• Ask the children to repeat

Points of Interest:

  • Language,”Yes, Please”, “Thank you” and “No, Thank you”
  • Serve the guest first and yourself last

Purpose:

  • Co-ordination of Movement
  • Independence
  • Concentration
  • Social Adaptation

Age at Presentation:

Two and a half years

Footnote:

The children must know the elementary movements for pouring from a jug, use small glasses so that they can drink and repeat a few times. For extra complexity put ice-cubes in the jug.  Also practice this with food, using a ladle out soup or noodles into bowls.

Passing a platter of food and choosing one item

Material Description:

A primed adult or child, yourself and one or two children receiving the demonstration sitting at a small dining table each with a small plate on a mat and a bowl with pieces of dried fruit (apricot, banana, cherry, apple, raisins, sultanas, prunes without stones)

Presentation:

  • Ensure everyone has washed their hands
  • Say, “I am going to pass around these pieces of dried fruit for you to try if you who would like some”
  • Pick up the bowl with both hands and pass it to the primed adult or child
  • Say with eye contact, “Would you like a piece of dried fruit?”
  • The primed adult or child replies, with eye contact,“Yes, Please”
  • The primed adult or child takes one piece and places it on the plate
  • The primed adult or child says with eye contact “Thank you”
  • The primed adult or child takes the bowl gently from you with to hands and repeats the demonstration to the next child
  • Continue until the last child has offered you dried fruit and placed the bowl back at the centre of the table
  • Eat the dried fruit slowly and carefully together
  • Ask the children to repeat

Points of Interest:

  • Waiting to eat until everyone is served
  • Making a quick choice about which to eat and not returning food which you decide you don’t want onto the serving bowl
  • Language,”Yes, Please”, “Thank you” and “No, Thank you”
  • Serve yourself last

Purpose:

  • Co-ordination of Movement
  • Independence
  • Concentration
  • Social Adaptation

Age at Presentation:

Two and a half years

Footnote:

At another time discuss all the people who help provide us with food, when the children understand the work of farmers, lorry drivers, shop assistants say, “Thank you to everyone who has helped grow this food and bring it to us” before eating.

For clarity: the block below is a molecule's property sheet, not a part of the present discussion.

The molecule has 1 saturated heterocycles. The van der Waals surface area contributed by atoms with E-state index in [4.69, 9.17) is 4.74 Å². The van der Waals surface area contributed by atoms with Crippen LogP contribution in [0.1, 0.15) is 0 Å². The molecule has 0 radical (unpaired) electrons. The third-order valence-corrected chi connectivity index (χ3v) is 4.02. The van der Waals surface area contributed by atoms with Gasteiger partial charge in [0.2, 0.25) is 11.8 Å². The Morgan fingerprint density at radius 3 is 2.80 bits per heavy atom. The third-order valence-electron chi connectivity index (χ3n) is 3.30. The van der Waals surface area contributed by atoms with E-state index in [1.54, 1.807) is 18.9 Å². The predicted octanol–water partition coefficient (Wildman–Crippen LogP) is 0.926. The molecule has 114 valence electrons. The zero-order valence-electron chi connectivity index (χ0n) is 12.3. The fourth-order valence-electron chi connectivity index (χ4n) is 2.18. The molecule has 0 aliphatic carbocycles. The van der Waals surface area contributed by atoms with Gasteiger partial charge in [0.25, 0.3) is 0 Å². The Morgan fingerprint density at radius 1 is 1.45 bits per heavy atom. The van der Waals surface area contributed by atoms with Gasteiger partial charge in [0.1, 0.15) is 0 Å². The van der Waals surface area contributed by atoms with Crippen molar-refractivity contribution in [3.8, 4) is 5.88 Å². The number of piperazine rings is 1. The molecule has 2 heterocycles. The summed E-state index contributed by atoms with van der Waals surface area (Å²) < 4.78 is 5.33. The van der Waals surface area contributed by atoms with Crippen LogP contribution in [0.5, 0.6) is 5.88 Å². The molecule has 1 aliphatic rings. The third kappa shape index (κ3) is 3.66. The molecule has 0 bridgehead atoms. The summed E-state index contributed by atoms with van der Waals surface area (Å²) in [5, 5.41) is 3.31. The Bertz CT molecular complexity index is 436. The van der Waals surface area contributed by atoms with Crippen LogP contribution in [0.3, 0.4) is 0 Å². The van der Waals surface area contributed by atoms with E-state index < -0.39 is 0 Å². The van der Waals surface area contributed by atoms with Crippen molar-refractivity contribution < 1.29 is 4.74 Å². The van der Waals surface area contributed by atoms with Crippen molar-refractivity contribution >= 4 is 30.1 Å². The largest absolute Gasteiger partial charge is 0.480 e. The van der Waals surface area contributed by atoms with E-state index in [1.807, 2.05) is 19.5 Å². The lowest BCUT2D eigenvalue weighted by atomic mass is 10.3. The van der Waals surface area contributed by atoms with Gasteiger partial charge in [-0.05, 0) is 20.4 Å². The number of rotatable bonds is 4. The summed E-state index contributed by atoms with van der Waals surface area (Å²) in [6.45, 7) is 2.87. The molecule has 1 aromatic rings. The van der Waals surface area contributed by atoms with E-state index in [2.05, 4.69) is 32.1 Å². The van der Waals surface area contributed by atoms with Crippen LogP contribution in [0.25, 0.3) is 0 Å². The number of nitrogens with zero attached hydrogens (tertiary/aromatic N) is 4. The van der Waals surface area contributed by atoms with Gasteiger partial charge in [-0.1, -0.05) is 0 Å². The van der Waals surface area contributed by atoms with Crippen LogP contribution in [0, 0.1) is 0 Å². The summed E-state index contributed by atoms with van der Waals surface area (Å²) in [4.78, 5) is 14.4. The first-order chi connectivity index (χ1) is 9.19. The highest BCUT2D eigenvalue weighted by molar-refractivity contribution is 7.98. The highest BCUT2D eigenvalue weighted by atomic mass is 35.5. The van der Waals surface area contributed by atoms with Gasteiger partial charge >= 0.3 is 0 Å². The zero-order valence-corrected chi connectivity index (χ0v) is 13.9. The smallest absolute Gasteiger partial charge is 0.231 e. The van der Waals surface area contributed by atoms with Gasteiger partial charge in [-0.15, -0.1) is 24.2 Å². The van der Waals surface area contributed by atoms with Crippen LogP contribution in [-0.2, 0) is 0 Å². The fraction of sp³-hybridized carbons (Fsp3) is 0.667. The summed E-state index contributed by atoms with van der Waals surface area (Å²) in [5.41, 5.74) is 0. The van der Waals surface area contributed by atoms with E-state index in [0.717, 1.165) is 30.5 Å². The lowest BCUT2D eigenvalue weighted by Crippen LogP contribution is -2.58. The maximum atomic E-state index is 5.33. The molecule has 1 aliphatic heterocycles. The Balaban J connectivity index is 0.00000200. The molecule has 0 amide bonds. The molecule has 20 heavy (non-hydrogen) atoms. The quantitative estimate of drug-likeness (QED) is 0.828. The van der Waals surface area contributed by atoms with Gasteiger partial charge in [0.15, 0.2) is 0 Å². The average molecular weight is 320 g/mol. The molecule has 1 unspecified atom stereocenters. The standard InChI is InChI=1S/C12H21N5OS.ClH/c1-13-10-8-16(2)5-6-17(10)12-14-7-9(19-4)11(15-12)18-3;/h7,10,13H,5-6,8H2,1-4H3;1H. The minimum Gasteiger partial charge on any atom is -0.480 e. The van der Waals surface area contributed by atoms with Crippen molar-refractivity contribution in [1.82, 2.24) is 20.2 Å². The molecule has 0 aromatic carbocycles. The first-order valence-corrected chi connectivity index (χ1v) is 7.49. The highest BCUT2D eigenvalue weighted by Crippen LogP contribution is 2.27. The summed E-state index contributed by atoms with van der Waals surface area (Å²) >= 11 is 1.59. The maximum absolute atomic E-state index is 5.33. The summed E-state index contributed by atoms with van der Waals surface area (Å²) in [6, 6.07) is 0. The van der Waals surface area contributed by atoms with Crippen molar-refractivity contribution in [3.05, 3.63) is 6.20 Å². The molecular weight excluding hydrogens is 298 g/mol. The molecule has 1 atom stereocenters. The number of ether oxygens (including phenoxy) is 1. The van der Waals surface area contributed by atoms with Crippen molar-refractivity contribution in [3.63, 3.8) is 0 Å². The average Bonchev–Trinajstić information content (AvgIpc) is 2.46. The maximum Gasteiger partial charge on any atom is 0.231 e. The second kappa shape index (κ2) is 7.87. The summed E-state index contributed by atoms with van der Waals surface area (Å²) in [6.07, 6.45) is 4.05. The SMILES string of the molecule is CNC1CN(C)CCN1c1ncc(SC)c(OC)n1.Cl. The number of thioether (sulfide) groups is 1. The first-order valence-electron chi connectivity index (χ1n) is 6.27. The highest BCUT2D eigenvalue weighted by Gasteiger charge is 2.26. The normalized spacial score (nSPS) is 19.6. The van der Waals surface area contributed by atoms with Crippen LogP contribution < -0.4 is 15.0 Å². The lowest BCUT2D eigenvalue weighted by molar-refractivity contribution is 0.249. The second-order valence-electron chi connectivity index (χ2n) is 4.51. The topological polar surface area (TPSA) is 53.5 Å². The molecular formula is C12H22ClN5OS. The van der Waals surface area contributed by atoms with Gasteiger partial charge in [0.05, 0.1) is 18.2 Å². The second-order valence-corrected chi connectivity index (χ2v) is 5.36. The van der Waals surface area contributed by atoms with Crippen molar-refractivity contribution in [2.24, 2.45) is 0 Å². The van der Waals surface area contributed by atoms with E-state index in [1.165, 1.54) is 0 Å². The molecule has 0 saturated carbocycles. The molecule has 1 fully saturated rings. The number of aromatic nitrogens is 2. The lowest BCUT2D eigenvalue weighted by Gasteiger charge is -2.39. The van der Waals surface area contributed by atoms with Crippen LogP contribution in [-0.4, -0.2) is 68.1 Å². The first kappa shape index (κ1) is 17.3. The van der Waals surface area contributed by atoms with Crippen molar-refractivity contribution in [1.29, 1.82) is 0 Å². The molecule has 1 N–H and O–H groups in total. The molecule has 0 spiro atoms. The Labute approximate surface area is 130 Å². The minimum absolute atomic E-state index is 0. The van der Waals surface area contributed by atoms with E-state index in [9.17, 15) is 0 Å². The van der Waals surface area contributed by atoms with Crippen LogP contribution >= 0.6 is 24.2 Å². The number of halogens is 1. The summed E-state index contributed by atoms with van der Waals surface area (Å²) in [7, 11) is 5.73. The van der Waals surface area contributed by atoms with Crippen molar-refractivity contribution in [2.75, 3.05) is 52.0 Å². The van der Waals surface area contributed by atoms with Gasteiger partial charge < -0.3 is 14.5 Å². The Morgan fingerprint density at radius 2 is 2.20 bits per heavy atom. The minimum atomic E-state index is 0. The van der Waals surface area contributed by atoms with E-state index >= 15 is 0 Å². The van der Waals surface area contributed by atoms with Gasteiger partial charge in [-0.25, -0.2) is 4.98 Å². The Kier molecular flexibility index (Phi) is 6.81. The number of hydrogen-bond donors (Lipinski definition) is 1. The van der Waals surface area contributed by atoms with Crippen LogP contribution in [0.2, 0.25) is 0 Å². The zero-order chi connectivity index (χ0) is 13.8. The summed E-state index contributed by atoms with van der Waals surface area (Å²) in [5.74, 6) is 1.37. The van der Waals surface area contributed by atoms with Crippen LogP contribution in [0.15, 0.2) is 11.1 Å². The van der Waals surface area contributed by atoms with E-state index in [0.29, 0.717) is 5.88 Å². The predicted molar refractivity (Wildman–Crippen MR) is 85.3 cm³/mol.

Giving and receiving a gift

Material Description:

A small box, wrapped in bright paper with a bow, primed child or adult sitting on a mat, yourself and one or two other children sitting in a circle, on mats

Presentation:

  • Hold the gift in both hands, looks at the primed child or adult, smiles and say, with eye contact “This gift is for you”
  • The primed child or adult meets the eye contact, takes the gift with both hands, and smiling says, “Thank you”
  • Allow the children to repeat, gently passing the object saying, “Please” and “Thank You”

Points of Interest:

  • Passing the gift on and letting go as soon as the receiver is holding the box
  • Eye contact
  • Distance between people
  • Speaking clearly but not loudly

Purpose:

  • Co-ordination of Movement
  • Independence
  • Concentration
  • Social Adaptation

Age at Presentation:

Two and a half years

Footnote:

Discuss going to parties and what gifts we like to receive

Answering the telephone and using the telephone to leave a message

Material Description:

A telephone that is easy for the children to grasp

Presentation:

  • To answer the phone-
  • Say, “The telephone is ringing”
  • Pick up the phone and say, “Hello, this is XXX, who am I speaking to?”
  • Pause
  • Allow the children to repeat
  • To leave a message-
  • Pick up the phone and pretend to dial a number
  • Pause
  • Say to the children, “No-one is answering the phone””
  • Say into the mouthpiece, “Hello, this is XXX, please could you call me back when you are ready?”
  • Hang up the phone
  • Allow the children to repeat

Points of Interest:

  • Speak clearly into the mouthpiece

Purpose:

  • Co-ordination of Movement
  • Independence
  • Concentration
  • Social Adaptation

Age at Presentation:

Two and a half years,

Footnote:

  • At a different time discuss who we call on the telephone and different reasons to make phone calls.
  • When the children are able ask them to write down and use their home phone number to help them to remember it ask them to add information about why they are calling when they are able to imagine reasons.
  • Let children who have remembered their carers number practice making a phone call home
  • Continue to make similar presentations, giving the following rules for using phones
  • Don’t answer the phone if there are no adults in the house
  • Children should know their home phone number and address
  • In an emergency you dial 999, if someone is hurt or you are in danger
  • Never dial 999 unless someone is very badly hurt, the doctors are very busy looking after the people who really need them
  • Ask an adult before you use the phone
  • When children understand the importance of making emergency calls let them practice calling for an ambulance, police and fire-brigade, giving an address